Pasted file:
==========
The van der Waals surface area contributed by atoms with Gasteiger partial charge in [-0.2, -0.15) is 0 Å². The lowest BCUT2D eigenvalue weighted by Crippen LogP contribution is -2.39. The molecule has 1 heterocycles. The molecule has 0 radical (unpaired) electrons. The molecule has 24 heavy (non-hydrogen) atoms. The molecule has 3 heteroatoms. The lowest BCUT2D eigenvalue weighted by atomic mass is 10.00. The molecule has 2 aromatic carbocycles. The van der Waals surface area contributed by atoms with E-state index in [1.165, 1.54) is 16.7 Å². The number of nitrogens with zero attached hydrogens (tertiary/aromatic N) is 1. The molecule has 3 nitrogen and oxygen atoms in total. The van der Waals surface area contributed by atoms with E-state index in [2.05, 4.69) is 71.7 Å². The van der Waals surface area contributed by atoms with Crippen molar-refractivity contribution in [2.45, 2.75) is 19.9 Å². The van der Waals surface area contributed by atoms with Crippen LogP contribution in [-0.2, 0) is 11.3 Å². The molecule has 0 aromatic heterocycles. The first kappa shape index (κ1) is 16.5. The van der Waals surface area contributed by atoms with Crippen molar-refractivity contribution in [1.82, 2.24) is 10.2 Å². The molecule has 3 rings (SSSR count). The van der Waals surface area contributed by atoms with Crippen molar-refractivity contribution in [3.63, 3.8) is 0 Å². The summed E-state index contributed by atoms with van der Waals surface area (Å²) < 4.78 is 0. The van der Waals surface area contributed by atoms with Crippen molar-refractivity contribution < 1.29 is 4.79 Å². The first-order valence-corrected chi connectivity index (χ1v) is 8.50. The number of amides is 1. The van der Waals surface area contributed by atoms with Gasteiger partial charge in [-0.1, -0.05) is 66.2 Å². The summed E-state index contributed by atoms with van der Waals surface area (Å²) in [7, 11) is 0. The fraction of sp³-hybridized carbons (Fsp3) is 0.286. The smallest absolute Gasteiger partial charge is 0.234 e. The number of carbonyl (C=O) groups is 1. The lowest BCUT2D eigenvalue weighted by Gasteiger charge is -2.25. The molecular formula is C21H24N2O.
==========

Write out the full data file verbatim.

The van der Waals surface area contributed by atoms with Gasteiger partial charge in [-0.2, -0.15) is 0 Å². The lowest BCUT2D eigenvalue weighted by Crippen LogP contribution is -2.39. The molecule has 1 heterocycles. The molecule has 0 radical (unpaired) electrons. The molecule has 24 heavy (non-hydrogen) atoms. The molecule has 3 heteroatoms. The lowest BCUT2D eigenvalue weighted by atomic mass is 10.00. The molecule has 2 aromatic carbocycles. The van der Waals surface area contributed by atoms with E-state index in [1.165, 1.54) is 16.7 Å². The number of nitrogens with zero attached hydrogens (tertiary/aromatic N) is 1. The molecule has 3 nitrogen and oxygen atoms in total. The van der Waals surface area contributed by atoms with E-state index in [2.05, 4.69) is 71.7 Å². The van der Waals surface area contributed by atoms with Crippen molar-refractivity contribution in [2.45, 2.75) is 19.9 Å². The van der Waals surface area contributed by atoms with Crippen LogP contribution in [-0.2, 0) is 11.3 Å². The molecule has 0 aromatic heterocycles. The first kappa shape index (κ1) is 16.5. The van der Waals surface area contributed by atoms with Crippen molar-refractivity contribution in [1.82, 2.24) is 10.2 Å². The molecule has 3 rings (SSSR count). The van der Waals surface area contributed by atoms with Crippen molar-refractivity contribution in [3.63, 3.8) is 0 Å². The summed E-state index contributed by atoms with van der Waals surface area (Å²) < 4.78 is 0. The van der Waals surface area contributed by atoms with Crippen molar-refractivity contribution < 1.29 is 4.79 Å². The first-order valence-corrected chi connectivity index (χ1v) is 8.50. The number of amides is 1. The van der Waals surface area contributed by atoms with Gasteiger partial charge in [-0.1, -0.05) is 66.2 Å². The summed E-state index contributed by atoms with van der Waals surface area (Å²) in [7, 11) is 0. The fraction of sp³-hybridized carbons (Fsp3) is 0.286. The smallest absolute Gasteiger partial charge is 0.234 e. The number of carbonyl (C=O) groups is 1. The lowest BCUT2D eigenvalue weighted by Gasteiger charge is -2.25. The molecular formula is C21H24N2O.